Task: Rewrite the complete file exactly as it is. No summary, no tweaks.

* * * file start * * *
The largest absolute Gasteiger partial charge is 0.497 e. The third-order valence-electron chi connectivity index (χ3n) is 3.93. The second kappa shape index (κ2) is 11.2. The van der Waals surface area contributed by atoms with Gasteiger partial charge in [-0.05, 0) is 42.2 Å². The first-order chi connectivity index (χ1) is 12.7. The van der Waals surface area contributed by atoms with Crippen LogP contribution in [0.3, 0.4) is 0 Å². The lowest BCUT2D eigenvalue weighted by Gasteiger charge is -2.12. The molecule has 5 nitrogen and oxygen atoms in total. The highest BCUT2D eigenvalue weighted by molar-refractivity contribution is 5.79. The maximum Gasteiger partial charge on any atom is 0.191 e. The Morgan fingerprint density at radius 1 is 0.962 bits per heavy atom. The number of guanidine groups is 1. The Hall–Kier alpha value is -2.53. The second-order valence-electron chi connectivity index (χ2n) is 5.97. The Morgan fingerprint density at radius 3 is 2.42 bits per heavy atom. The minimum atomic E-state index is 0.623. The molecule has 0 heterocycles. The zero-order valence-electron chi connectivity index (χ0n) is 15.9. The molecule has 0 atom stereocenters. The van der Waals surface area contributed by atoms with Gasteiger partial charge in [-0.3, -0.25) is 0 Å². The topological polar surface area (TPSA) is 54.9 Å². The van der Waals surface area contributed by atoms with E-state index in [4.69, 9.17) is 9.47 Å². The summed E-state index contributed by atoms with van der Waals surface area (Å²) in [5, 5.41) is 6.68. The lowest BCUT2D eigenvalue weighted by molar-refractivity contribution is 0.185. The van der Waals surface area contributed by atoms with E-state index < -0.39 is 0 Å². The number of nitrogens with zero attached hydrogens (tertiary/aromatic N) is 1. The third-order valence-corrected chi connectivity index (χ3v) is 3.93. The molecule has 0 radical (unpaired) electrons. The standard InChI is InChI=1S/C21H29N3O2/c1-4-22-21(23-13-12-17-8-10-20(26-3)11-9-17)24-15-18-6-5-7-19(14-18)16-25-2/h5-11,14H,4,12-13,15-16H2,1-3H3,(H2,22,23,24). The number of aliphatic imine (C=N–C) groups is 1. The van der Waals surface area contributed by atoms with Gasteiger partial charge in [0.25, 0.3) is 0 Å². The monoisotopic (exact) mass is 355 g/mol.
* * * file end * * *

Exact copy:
The largest absolute Gasteiger partial charge is 0.497 e. The third-order valence-electron chi connectivity index (χ3n) is 3.93. The second kappa shape index (κ2) is 11.2. The van der Waals surface area contributed by atoms with Gasteiger partial charge in [-0.05, 0) is 42.2 Å². The first-order chi connectivity index (χ1) is 12.7. The van der Waals surface area contributed by atoms with Crippen LogP contribution in [0.3, 0.4) is 0 Å². The lowest BCUT2D eigenvalue weighted by Gasteiger charge is -2.12. The molecule has 5 nitrogen and oxygen atoms in total. The highest BCUT2D eigenvalue weighted by molar-refractivity contribution is 5.79. The maximum Gasteiger partial charge on any atom is 0.191 e. The Morgan fingerprint density at radius 1 is 0.962 bits per heavy atom. The number of guanidine groups is 1. The Hall–Kier alpha value is -2.53. The second-order valence-electron chi connectivity index (χ2n) is 5.97. The Morgan fingerprint density at radius 3 is 2.42 bits per heavy atom. The minimum atomic E-state index is 0.623. The molecule has 0 heterocycles. The zero-order valence-electron chi connectivity index (χ0n) is 15.9. The molecule has 0 atom stereocenters. The van der Waals surface area contributed by atoms with Gasteiger partial charge in [-0.3, -0.25) is 0 Å². The topological polar surface area (TPSA) is 54.9 Å². The van der Waals surface area contributed by atoms with E-state index in [4.69, 9.17) is 9.47 Å². The summed E-state index contributed by atoms with van der Waals surface area (Å²) in [5, 5.41) is 6.68. The lowest BCUT2D eigenvalue weighted by molar-refractivity contribution is 0.185. The van der Waals surface area contributed by atoms with E-state index < -0.39 is 0 Å². The number of nitrogens with zero attached hydrogens (tertiary/aromatic N) is 1. The third-order valence-corrected chi connectivity index (χ3v) is 3.93. The molecule has 0 radical (unpaired) electrons. The standard InChI is InChI=1S/C21H29N3O2/c1-4-22-21(23-13-12-17-8-10-20(26-3)11-9-17)24-15-18-6-5-7-19(14-18)16-25-2/h5-11,14H,4,12-13,15-16H2,1-3H3,(H2,22,23,24). The number of aliphatic imine (C=N–C) groups is 1. The van der Waals surface area contributed by atoms with Gasteiger partial charge in [0.25, 0.3) is 0 Å². The monoisotopic (exact) mass is 355 g/mol.